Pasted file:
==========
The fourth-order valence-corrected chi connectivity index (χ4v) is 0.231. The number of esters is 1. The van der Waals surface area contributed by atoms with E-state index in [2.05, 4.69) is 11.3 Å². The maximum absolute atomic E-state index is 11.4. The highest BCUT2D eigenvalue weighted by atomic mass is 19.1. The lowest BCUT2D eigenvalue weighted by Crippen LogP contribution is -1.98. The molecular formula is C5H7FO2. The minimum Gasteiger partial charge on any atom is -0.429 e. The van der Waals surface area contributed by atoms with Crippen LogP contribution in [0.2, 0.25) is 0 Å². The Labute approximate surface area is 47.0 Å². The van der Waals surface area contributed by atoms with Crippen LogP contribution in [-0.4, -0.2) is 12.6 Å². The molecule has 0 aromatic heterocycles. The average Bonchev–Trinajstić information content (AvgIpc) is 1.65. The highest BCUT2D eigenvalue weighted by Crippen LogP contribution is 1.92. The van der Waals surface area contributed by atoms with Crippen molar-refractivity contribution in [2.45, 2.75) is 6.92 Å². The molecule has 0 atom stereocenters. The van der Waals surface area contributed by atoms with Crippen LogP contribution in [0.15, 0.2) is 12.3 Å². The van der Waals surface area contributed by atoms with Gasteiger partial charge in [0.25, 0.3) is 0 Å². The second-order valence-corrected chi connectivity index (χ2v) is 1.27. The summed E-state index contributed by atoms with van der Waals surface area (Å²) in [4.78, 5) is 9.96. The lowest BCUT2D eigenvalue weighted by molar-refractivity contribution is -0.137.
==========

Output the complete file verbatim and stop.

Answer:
The fourth-order valence-corrected chi connectivity index (χ4v) is 0.231. The number of esters is 1. The van der Waals surface area contributed by atoms with E-state index in [2.05, 4.69) is 11.3 Å². The maximum absolute atomic E-state index is 11.4. The highest BCUT2D eigenvalue weighted by atomic mass is 19.1. The lowest BCUT2D eigenvalue weighted by Crippen LogP contribution is -1.98. The molecular formula is C5H7FO2. The minimum Gasteiger partial charge on any atom is -0.429 e. The van der Waals surface area contributed by atoms with Crippen LogP contribution in [0.2, 0.25) is 0 Å². The Labute approximate surface area is 47.0 Å². The van der Waals surface area contributed by atoms with Crippen LogP contribution in [-0.4, -0.2) is 12.6 Å². The molecule has 0 aromatic heterocycles. The average Bonchev–Trinajstić information content (AvgIpc) is 1.65. The highest BCUT2D eigenvalue weighted by Crippen LogP contribution is 1.92. The van der Waals surface area contributed by atoms with Crippen molar-refractivity contribution in [2.45, 2.75) is 6.92 Å². The molecule has 0 atom stereocenters. The van der Waals surface area contributed by atoms with Crippen LogP contribution in [0.15, 0.2) is 12.3 Å². The van der Waals surface area contributed by atoms with Gasteiger partial charge in [0.25, 0.3) is 0 Å². The second-order valence-corrected chi connectivity index (χ2v) is 1.27. The summed E-state index contributed by atoms with van der Waals surface area (Å²) in [4.78, 5) is 9.96. The lowest BCUT2D eigenvalue weighted by molar-refractivity contribution is -0.137.